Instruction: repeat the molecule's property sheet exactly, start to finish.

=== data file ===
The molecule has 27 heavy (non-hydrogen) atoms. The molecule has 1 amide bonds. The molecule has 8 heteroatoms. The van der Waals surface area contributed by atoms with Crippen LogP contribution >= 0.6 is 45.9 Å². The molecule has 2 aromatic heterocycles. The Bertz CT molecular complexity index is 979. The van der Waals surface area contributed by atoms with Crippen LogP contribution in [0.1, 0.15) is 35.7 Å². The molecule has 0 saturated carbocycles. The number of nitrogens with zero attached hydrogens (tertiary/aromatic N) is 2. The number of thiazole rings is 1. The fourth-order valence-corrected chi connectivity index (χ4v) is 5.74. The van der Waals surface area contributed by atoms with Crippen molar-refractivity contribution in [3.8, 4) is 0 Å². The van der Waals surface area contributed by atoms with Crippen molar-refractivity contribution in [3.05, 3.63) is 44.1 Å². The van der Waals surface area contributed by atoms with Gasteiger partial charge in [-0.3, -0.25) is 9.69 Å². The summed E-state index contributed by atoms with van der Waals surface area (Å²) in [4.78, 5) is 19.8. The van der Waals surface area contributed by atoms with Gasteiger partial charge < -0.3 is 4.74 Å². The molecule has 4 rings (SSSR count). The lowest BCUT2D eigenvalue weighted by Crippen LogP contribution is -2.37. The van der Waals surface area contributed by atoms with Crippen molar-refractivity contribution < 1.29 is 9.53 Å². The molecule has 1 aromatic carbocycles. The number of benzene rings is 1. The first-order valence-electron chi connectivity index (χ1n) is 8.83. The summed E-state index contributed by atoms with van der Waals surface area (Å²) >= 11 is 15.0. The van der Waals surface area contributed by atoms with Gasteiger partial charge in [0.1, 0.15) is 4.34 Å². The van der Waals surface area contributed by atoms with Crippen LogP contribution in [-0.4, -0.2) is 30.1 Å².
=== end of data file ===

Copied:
The molecule has 27 heavy (non-hydrogen) atoms. The molecule has 1 amide bonds. The molecule has 8 heteroatoms. The van der Waals surface area contributed by atoms with Crippen LogP contribution >= 0.6 is 45.9 Å². The molecule has 2 aromatic heterocycles. The Bertz CT molecular complexity index is 979. The van der Waals surface area contributed by atoms with Crippen LogP contribution in [0.1, 0.15) is 35.7 Å². The molecule has 0 saturated carbocycles. The number of nitrogens with zero attached hydrogens (tertiary/aromatic N) is 2. The number of thiazole rings is 1. The fourth-order valence-corrected chi connectivity index (χ4v) is 5.74. The van der Waals surface area contributed by atoms with Crippen molar-refractivity contribution in [3.8, 4) is 0 Å². The van der Waals surface area contributed by atoms with Crippen molar-refractivity contribution in [3.05, 3.63) is 44.1 Å². The van der Waals surface area contributed by atoms with Gasteiger partial charge in [-0.3, -0.25) is 9.69 Å². The summed E-state index contributed by atoms with van der Waals surface area (Å²) in [4.78, 5) is 19.8. The van der Waals surface area contributed by atoms with Gasteiger partial charge < -0.3 is 4.74 Å². The molecule has 4 rings (SSSR count). The lowest BCUT2D eigenvalue weighted by Crippen LogP contribution is -2.37. The van der Waals surface area contributed by atoms with Crippen molar-refractivity contribution < 1.29 is 9.53 Å². The molecule has 1 aromatic carbocycles. The number of benzene rings is 1. The first-order valence-electron chi connectivity index (χ1n) is 8.83. The summed E-state index contributed by atoms with van der Waals surface area (Å²) >= 11 is 15.0. The van der Waals surface area contributed by atoms with Gasteiger partial charge in [0.1, 0.15) is 4.34 Å². The van der Waals surface area contributed by atoms with Crippen LogP contribution in [-0.4, -0.2) is 30.1 Å².